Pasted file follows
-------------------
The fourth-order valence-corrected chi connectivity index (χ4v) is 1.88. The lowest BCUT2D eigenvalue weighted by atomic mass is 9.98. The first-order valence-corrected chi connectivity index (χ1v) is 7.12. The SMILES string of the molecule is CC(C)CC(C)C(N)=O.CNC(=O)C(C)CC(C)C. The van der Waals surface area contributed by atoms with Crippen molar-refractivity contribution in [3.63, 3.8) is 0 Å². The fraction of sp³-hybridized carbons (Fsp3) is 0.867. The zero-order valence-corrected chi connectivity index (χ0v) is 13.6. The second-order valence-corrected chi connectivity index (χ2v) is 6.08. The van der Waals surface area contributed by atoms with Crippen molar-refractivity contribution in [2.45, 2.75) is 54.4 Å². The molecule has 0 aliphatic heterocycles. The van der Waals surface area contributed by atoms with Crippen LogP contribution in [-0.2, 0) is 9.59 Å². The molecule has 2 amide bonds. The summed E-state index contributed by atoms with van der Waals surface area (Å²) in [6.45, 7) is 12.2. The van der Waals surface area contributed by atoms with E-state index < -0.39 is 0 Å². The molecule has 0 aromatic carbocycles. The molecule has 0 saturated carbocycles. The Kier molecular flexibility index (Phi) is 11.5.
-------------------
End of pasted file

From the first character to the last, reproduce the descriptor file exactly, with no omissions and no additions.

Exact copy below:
The fourth-order valence-corrected chi connectivity index (χ4v) is 1.88. The lowest BCUT2D eigenvalue weighted by atomic mass is 9.98. The first-order valence-corrected chi connectivity index (χ1v) is 7.12. The SMILES string of the molecule is CC(C)CC(C)C(N)=O.CNC(=O)C(C)CC(C)C. The van der Waals surface area contributed by atoms with Crippen molar-refractivity contribution in [3.63, 3.8) is 0 Å². The fraction of sp³-hybridized carbons (Fsp3) is 0.867. The zero-order valence-corrected chi connectivity index (χ0v) is 13.6. The second-order valence-corrected chi connectivity index (χ2v) is 6.08. The van der Waals surface area contributed by atoms with Crippen molar-refractivity contribution in [2.45, 2.75) is 54.4 Å². The molecule has 0 aliphatic heterocycles. The van der Waals surface area contributed by atoms with Crippen LogP contribution in [-0.2, 0) is 9.59 Å². The molecule has 2 amide bonds. The summed E-state index contributed by atoms with van der Waals surface area (Å²) in [6.45, 7) is 12.2. The van der Waals surface area contributed by atoms with E-state index < -0.39 is 0 Å². The molecule has 0 aromatic carbocycles. The molecule has 0 saturated carbocycles. The Kier molecular flexibility index (Phi) is 11.5.